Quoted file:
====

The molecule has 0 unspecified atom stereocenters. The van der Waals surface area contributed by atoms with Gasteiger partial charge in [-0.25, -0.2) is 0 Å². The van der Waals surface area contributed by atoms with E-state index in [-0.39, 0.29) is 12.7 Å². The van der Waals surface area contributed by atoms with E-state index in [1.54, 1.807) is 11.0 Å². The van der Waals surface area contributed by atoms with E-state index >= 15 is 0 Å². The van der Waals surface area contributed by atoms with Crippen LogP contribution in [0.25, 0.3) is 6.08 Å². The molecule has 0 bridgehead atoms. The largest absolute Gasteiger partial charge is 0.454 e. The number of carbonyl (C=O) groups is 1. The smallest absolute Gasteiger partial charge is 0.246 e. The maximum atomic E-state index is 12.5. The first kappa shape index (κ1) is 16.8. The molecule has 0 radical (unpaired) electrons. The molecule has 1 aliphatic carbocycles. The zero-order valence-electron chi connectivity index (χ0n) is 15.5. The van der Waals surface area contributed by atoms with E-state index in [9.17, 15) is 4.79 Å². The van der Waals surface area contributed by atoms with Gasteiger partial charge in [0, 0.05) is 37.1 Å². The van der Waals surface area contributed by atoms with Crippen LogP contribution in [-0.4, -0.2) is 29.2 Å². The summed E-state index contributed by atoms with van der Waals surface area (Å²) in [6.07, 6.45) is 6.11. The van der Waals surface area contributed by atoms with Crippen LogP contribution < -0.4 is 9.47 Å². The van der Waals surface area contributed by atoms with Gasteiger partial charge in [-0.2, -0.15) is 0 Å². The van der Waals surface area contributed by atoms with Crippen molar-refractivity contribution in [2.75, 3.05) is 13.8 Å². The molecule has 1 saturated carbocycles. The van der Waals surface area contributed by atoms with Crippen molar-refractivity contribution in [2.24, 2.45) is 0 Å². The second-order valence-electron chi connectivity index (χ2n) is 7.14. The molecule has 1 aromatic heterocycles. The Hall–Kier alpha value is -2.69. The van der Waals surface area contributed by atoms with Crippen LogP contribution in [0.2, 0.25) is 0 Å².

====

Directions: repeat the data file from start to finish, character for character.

The molecule has 0 unspecified atom stereocenters. The van der Waals surface area contributed by atoms with Gasteiger partial charge in [-0.25, -0.2) is 0 Å². The van der Waals surface area contributed by atoms with E-state index in [-0.39, 0.29) is 12.7 Å². The van der Waals surface area contributed by atoms with E-state index in [1.54, 1.807) is 11.0 Å². The van der Waals surface area contributed by atoms with E-state index >= 15 is 0 Å². The van der Waals surface area contributed by atoms with Crippen LogP contribution in [0.25, 0.3) is 6.08 Å². The molecule has 0 bridgehead atoms. The largest absolute Gasteiger partial charge is 0.454 e. The number of carbonyl (C=O) groups is 1. The smallest absolute Gasteiger partial charge is 0.246 e. The maximum atomic E-state index is 12.5. The first kappa shape index (κ1) is 16.8. The molecule has 0 radical (unpaired) electrons. The molecule has 1 aliphatic carbocycles. The zero-order valence-electron chi connectivity index (χ0n) is 15.5. The van der Waals surface area contributed by atoms with E-state index in [9.17, 15) is 4.79 Å². The van der Waals surface area contributed by atoms with Gasteiger partial charge in [0, 0.05) is 37.1 Å². The van der Waals surface area contributed by atoms with Crippen LogP contribution in [-0.4, -0.2) is 29.2 Å². The summed E-state index contributed by atoms with van der Waals surface area (Å²) in [6.07, 6.45) is 6.11. The van der Waals surface area contributed by atoms with Crippen LogP contribution < -0.4 is 9.47 Å². The van der Waals surface area contributed by atoms with Gasteiger partial charge in [-0.2, -0.15) is 0 Å². The van der Waals surface area contributed by atoms with Crippen molar-refractivity contribution in [2.75, 3.05) is 13.8 Å². The molecule has 1 saturated carbocycles. The van der Waals surface area contributed by atoms with Crippen molar-refractivity contribution in [2.24, 2.45) is 0 Å². The second-order valence-electron chi connectivity index (χ2n) is 7.14. The molecule has 1 aromatic heterocycles. The Hall–Kier alpha value is -2.69. The van der Waals surface area contributed by atoms with Crippen LogP contribution in [0.2, 0.25) is 0 Å².